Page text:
Published by the Centre for Independent Studies (Sydney), 7 October 2010 (PDF
By Jessica Brown and Oliver Marc Hartwich
Although population growth has been one of the most hotly debated topics in recent months, public discussions have been driven by populism, not by evidence-based analysis. In the recent federal election, both Labor and the Coalition seemed to suggest that they could—and would—limit population growth, particularly by restricting migration. The Greens went a step further by endorsing a population cap.
But these platitudes overlook a fundamental fact. Under every realistic scenario, Australia’s population is going to keep growing. Australians will also keep getting older—a fact often neglected in the current debate—which will have huge implications for our future policy environment.
Under all but one of the 36 scenarios modelled in this report, Australia’s population will grow. Only with zero net migration and falling fertility—which is practically unachievable and widely regarded as undesirable—would Australia’s population shrink or stabilise. Some degree of population growth is an inevitable reality.
By focussing on cutting migration as a way to limiting population growth, the current public debate has also ignored the role of fertility—which matters as much if not more—in determining population size and age distribution. Anti-growth campaigners suggest that if migration were reduced, we could somehow stabilise population growth. But this is not true. Even if migration were more than halved to 70,000 a year (which we do not advocate), we would still have a population of more than 29 million by 2050 if fertility remained constant.
It is extremely difficult to predict the future of Australian demographics. Changes in the birth rate are hard to predict and even harder control, yet they will potentially have a bigger impact on population size than migration.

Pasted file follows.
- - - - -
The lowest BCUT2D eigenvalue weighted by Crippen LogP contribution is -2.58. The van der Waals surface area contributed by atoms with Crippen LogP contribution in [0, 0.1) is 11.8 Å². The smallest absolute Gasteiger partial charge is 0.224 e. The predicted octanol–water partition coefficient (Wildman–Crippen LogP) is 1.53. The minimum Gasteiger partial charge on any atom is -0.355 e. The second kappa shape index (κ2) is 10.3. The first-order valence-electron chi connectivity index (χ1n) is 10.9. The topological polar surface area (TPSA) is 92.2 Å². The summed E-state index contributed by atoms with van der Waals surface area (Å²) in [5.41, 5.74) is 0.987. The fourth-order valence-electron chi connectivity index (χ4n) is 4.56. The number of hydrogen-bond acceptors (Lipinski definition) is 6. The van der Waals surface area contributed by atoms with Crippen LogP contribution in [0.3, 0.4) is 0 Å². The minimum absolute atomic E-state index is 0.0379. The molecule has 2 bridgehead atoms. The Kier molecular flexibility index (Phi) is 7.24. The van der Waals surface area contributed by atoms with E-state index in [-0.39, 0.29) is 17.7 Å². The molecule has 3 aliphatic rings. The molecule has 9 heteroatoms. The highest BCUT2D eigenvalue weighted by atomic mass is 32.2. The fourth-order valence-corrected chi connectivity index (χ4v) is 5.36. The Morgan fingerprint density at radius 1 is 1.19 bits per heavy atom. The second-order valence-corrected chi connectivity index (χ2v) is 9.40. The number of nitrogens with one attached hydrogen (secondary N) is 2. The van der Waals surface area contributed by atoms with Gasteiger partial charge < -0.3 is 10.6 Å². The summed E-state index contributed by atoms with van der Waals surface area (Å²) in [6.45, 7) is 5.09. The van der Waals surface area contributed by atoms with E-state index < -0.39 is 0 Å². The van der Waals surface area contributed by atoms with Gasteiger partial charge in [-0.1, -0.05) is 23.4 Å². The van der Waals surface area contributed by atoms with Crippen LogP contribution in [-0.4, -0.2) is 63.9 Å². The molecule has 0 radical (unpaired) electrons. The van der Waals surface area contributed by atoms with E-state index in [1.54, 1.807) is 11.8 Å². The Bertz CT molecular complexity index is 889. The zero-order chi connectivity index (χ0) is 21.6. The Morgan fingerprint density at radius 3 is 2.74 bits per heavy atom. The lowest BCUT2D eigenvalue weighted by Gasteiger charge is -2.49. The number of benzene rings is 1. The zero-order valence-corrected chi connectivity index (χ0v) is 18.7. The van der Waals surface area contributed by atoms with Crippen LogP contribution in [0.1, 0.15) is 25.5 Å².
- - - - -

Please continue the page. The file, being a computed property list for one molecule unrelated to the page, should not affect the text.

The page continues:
Under every scenario, Australia’s population will get older. However, it is fertility—not migration—that has the biggest impact on population ageing. Increased migration is not the solution to population ageing. If fertility rate drops from its current level of 1.97 to 1.5, the current European Union average, median age will rise from 37 today to nearly 46 in 2050—higher if migration levels are cut. Under all the most realistic scenarios, more than 20% of Australians will be over 65 by 2050. And regardless of changes in migration and fertility, the number of Australians aged 80 or over will more than double to about 2 million by 2050. There will be far fewer taxpayers under every scenario. We need to plan for population ageing.
There is a trade-off. A faster growing population will require investment in housing and infrastructure; it will also be younger and better able to meet these costs. A more slowly growing population will require fewer investments in housing, roads and schools but will be significantly older, which means the cost of health care and pensions will rise while the tax base falls.
Both population growth and population ageing will happen no matter what, but the degree to which we have to deal with the challenges will depend on the policy choices we make now about migration as well as future changes in the birth rate and life expectancy.
No one can know exactly how these variables will change in the future, which means no government can accurately predict what Australia’s population will look like. Population targets are unrealistic. We cannot plan our demographic future.
However, we can be fairly confident in predicting that Australia’s population will both grow and get older—we just don’t know by how much.
The best that policymakers can do is make existing institutions more flexible so they can better cope with whichever population scenario emerges. Politicians should stop pretending that they can control what Australia’s future population will look like. Instead, they should turn their attention to the real policy issues that will be affected by population growth and ageing: housing, roads, pensions and our natural environment. The debate should not be about whether we will have a ‘big Australia’ or a ‘small Australia’ but about how we can make a growing Australia work and how we can make it a prosperous and liveable place for us all.
Jessica Brown is a Policy Analyst with the Social Foundations program at The Centre for Independent Studies. Jessica’s research at the CIS focuses on family policy and government payments to families, welfare payments and welfare reform, and population. She has published research on paid parental leave, jobless families, and ‘welfare-to-work,’ and comments regularly in the media on family, welfare and social policy issues.
Oliver Marc Hartwich is a Research Fellow with Economics Program at The Centre for Independent Studies. Oliver’s area of expertise is local government and federalism, urban economics, European affairs and Industry policy. He was previously, the Chief Economist at the British think tank, Policy Exchange, London. His publications with Policy Exchange mainly dealt with housing and planning, urban regeneration and transport policy. Before that he worked as an adviser to Lord Oakeshott of Seagrove Bay in the UK House of Lords.